I live in Cardiff, a city that is forever changing. Buildings appear and disappear, roads move, traffic changes direction and giant rugby balls crash into the castle. Sometimes the changes are so frequent that developers have to put up temporary maps to guide residents through the chaos. A couple of years ago, I took a photo of the derelict building below. Industrial subjects appeal to me, and I had this strange feeling that I needed to preserve the scene with my camera. Shortly afterwards, the building was knocked down and plans for new residential units were pinned to the fence. I have returned every few months since to document the changes in the site. The new buildings are almost complete now, and this is their story so far.
Click here to see more entries from this week’s photo challenge, Change.
This week’s photo challenge is Beneath Your Feet. It’s an ironic subject matter for me as I’m currently sat on the sofa with a possible broken toe. My feet aren’t going anywhere for the moment.
When I’m travelling, I make a point of looking above me and also beneath my feet to seek out things that I wouldn’t otherwise notice. I particularly like taking photos of unusual surfaces beneath my feet.
In Iceland, I walked onto a frozen lake…
In Death Valley I walked on salt…
I like to have snow beneath my feet (or skis) whenever possible…
And, most recently, I got the chance to experience a glacier beneath my feet while walking in crampons in Alaska…
For many years, when I was working seasons, I didn’t have an off-season. I would go wherever the people and the work were. However, I would still experience the off-season in my hometown of Blackpool when I returned to visit.
Due to the Illuminations, we have an unusually long season in Blackpool. Once the tourists do leave, the locals come out to play (albeit it in extra layers to keep warm). If you look closely, you can see snow on the fells in the background of this shot.
Click here to take part in this week’s Photo Challenge.
I knew there was a reason I took this photo, and this week’s challenge is it! Street rubbish is a big issue in our neighbourhood at the moment, although I don’t think this bin is going to be much use in helping us solve the problem. It can get very windy in Cardiff, although I’ve never known gusts be strong enough down City Road to rip up concrete. Maybe one of the local residents is secretly really strong like Superman, or the bin was stuffed so full of garbage that it collapsed under the weight. I like to think that the bin simply gave up hope of every being able to clean up our streets, and quietly keeled over under all the stress.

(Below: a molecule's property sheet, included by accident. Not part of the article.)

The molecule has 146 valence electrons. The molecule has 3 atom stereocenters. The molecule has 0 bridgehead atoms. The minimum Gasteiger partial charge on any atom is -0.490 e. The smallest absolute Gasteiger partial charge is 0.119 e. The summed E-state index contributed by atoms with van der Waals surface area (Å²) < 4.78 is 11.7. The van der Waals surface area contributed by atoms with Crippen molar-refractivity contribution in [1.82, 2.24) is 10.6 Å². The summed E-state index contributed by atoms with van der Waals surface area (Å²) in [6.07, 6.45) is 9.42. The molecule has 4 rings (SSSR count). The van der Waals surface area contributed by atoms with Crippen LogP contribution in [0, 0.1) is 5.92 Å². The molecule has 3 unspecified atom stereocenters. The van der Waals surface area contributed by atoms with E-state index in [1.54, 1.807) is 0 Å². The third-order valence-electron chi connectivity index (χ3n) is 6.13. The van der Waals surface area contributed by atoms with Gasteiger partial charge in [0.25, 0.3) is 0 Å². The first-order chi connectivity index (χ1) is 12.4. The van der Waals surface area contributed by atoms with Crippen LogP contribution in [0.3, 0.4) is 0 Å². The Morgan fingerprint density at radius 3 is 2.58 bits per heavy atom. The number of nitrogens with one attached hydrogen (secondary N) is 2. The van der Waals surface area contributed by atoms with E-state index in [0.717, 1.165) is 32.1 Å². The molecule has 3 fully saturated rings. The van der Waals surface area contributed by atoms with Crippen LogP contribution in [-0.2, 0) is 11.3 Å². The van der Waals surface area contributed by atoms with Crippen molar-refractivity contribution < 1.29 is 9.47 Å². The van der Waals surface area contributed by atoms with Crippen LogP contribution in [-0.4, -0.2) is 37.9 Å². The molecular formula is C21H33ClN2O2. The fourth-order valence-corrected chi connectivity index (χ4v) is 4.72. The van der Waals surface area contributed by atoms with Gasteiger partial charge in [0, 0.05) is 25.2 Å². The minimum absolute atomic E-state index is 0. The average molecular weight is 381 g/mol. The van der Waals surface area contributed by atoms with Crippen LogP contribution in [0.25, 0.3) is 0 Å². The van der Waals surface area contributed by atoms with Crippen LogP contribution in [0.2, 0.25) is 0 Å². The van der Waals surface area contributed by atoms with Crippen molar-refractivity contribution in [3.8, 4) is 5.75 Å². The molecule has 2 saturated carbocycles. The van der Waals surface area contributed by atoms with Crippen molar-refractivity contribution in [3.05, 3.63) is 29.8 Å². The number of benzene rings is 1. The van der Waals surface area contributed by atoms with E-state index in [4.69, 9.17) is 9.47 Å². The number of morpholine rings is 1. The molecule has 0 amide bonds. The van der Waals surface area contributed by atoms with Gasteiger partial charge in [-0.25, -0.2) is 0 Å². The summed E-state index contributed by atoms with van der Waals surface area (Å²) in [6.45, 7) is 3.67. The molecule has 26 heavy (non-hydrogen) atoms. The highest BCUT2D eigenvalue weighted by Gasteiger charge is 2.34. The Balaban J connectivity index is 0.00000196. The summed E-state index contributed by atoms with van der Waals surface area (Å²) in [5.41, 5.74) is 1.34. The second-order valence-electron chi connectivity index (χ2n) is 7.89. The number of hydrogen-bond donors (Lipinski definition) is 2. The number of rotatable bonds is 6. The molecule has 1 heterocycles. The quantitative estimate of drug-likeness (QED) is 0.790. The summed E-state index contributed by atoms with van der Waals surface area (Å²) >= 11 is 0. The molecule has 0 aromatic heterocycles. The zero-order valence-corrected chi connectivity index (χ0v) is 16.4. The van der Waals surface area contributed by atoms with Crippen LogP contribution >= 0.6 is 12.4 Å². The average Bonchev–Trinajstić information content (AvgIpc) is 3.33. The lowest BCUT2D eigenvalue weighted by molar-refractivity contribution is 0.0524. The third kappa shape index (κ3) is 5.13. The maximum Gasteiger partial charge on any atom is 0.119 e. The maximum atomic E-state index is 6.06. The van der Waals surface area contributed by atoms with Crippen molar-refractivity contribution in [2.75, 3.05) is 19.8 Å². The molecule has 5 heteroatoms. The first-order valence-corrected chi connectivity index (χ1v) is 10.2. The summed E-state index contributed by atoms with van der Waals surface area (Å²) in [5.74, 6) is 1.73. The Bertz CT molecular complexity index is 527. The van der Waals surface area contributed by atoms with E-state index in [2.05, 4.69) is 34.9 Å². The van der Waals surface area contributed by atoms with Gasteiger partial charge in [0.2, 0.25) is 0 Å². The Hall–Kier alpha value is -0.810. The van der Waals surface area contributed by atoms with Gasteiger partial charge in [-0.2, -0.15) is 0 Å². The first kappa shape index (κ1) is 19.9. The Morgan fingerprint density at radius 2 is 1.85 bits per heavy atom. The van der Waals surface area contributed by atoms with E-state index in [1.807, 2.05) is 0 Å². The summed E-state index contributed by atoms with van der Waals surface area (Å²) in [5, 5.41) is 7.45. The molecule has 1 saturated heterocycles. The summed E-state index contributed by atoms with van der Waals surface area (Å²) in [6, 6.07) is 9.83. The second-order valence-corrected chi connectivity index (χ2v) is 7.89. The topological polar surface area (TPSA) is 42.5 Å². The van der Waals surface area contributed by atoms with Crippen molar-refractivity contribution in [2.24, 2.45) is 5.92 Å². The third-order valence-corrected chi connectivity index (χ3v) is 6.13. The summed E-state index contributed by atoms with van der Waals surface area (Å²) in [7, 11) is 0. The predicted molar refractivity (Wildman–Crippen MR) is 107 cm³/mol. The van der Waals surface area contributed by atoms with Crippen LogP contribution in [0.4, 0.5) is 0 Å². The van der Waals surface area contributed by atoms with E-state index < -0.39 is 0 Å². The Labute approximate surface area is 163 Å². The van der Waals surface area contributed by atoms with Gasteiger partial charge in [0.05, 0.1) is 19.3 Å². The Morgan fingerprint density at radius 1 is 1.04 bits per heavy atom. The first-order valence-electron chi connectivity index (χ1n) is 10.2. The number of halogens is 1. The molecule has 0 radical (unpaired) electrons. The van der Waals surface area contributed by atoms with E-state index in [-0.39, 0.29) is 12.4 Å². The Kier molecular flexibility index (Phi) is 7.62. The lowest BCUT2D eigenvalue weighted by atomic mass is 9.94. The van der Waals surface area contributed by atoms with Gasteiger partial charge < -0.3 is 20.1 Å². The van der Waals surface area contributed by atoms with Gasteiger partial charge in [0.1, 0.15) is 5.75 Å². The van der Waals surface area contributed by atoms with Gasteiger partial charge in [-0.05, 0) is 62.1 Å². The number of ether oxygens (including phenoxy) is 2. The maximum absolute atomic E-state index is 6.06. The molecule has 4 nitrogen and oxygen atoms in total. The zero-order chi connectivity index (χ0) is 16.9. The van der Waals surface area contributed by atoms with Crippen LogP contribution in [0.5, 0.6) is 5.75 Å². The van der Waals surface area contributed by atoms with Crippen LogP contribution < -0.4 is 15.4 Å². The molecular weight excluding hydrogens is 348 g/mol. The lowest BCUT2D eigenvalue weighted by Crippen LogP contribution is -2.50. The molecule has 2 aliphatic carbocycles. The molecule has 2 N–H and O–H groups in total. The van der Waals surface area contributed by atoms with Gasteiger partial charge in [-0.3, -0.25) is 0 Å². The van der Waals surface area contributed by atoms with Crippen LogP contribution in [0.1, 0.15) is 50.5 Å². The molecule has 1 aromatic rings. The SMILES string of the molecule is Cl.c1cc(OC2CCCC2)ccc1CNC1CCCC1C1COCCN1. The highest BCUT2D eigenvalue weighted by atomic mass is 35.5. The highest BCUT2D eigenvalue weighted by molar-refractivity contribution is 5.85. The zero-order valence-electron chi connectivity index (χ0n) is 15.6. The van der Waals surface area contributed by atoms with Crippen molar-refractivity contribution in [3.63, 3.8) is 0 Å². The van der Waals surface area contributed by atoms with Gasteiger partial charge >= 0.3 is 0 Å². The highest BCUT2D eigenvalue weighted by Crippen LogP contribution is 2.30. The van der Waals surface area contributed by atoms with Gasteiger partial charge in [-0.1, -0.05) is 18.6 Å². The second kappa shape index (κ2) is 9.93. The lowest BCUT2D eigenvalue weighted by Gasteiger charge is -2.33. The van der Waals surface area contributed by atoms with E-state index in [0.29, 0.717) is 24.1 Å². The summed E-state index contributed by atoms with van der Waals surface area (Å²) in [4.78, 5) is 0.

Click here to take part in this week’s photo challenge.
This is one of the many photos I took when travelling by train between Innsbruck in Austria, and Pisa in Italy. Although the majority of the landscape was a blur (those trains move fast!), I could still see differences as we crossed over the border between the two countries. The increased number of mopeds was a sure sign that we were travelling further into Italy.
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I am not naturally an early bird. However, I do like getting up early. If I can drag myself out of bed, I find those early hours much more productive. I particularly like getting up early when I’m travelling. It means I get to visit places when they’re nice and quiet (I don’t like crowds), and I get to take people-free photos like the one of the leaning tower of Pisa above 🙂
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This week’s photo challenge is all about Scale (click here to see more entries). I love playing about with scale when I’m taking photos. Like in this shot that I took in Death Valley. Although is caused me a few cuts to my legs and hands, I was intrigued by the salt floor that we were walking on. I held the camera as low as I could and then pointed it up towards two of my travel companions who were picking their way across the difficult landscape. Casey (in the background) almost looks like a subbuteo figure that I’ve placed on top of a rock.
The Photo Challenge this week is Serenity. This isn’t something that I’m finding a lot of in my life at the moment. However, when things do get super stressful and chaotic, my method of finding some serenity is to go to the nearest coastline and look out at the horizon. I grew up by the coast, and whenever things got tough and suffocating as a child, looking out to sea helped me to calm down. The horizon between sky and sea is a reminder to me that there are always other lands out there to explore, space to be found when you need it and infinite lives that can be led. Even when my life has taken me to living in land-locked countries, I always seem to find my way back to the sea.
My hometown of Blackpool, Lancashire is where it all started for me…
I’ve seen many horizons all over the world…
Even in the middle of massive summer storms in Kefalonia, looking out at the horizon still helped me to feel serene (although the earthquakes afterwards would slightly reduce that feeling!)…
Click here to see more entries from this week’s Photo Challenge.
One winter shadow and one summer shadow. I’m hoping to see my shadow on snow again in a couple of weeks when I travel to Andorra for a ski holiday. The beach shot reminds me that, although it is wet, very windy and miserable here in Wales at the moment, we do have nice weather sometimes and I will be able to visit the beach again one day.
Click here to see more entries from this week’s photo challenge.